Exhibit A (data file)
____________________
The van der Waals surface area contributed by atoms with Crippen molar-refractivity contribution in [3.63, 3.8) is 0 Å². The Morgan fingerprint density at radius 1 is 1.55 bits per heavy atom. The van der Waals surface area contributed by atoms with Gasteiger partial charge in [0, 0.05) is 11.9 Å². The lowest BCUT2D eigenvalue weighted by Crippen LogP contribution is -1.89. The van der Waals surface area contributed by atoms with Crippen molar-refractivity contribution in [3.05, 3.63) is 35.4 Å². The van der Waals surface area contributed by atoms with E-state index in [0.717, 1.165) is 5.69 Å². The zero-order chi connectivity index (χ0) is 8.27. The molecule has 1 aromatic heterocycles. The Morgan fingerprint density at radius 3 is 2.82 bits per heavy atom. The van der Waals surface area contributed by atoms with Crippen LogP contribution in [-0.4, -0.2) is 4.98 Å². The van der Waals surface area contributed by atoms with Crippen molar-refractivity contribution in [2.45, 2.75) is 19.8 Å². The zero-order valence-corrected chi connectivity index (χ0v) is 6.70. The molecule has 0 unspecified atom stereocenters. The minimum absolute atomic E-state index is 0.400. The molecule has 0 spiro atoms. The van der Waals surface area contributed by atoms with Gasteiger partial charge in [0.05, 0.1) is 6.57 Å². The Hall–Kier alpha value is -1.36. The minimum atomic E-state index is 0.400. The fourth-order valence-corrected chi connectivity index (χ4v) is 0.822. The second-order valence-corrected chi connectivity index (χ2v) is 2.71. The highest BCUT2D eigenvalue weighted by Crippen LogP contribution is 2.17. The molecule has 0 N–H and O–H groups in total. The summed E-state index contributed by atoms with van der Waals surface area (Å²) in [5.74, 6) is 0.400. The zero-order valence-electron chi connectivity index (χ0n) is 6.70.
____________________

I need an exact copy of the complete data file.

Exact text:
The van der Waals surface area contributed by atoms with Crippen molar-refractivity contribution in [3.63, 3.8) is 0 Å². The Morgan fingerprint density at radius 1 is 1.55 bits per heavy atom. The van der Waals surface area contributed by atoms with Gasteiger partial charge in [0, 0.05) is 11.9 Å². The lowest BCUT2D eigenvalue weighted by Crippen LogP contribution is -1.89. The van der Waals surface area contributed by atoms with Crippen molar-refractivity contribution in [3.05, 3.63) is 35.4 Å². The van der Waals surface area contributed by atoms with E-state index in [0.717, 1.165) is 5.69 Å². The zero-order chi connectivity index (χ0) is 8.27. The molecule has 1 aromatic heterocycles. The Morgan fingerprint density at radius 3 is 2.82 bits per heavy atom. The van der Waals surface area contributed by atoms with Crippen LogP contribution in [-0.4, -0.2) is 4.98 Å². The van der Waals surface area contributed by atoms with Crippen molar-refractivity contribution in [2.45, 2.75) is 19.8 Å². The zero-order valence-corrected chi connectivity index (χ0v) is 6.70. The molecule has 0 unspecified atom stereocenters. The minimum absolute atomic E-state index is 0.400. The molecule has 0 spiro atoms. The van der Waals surface area contributed by atoms with Gasteiger partial charge in [0.05, 0.1) is 6.57 Å². The Hall–Kier alpha value is -1.36. The minimum atomic E-state index is 0.400. The fourth-order valence-corrected chi connectivity index (χ4v) is 0.822. The second-order valence-corrected chi connectivity index (χ2v) is 2.71. The highest BCUT2D eigenvalue weighted by Crippen LogP contribution is 2.17. The molecule has 0 N–H and O–H groups in total. The summed E-state index contributed by atoms with van der Waals surface area (Å²) in [5.74, 6) is 0.400. The zero-order valence-electron chi connectivity index (χ0n) is 6.70.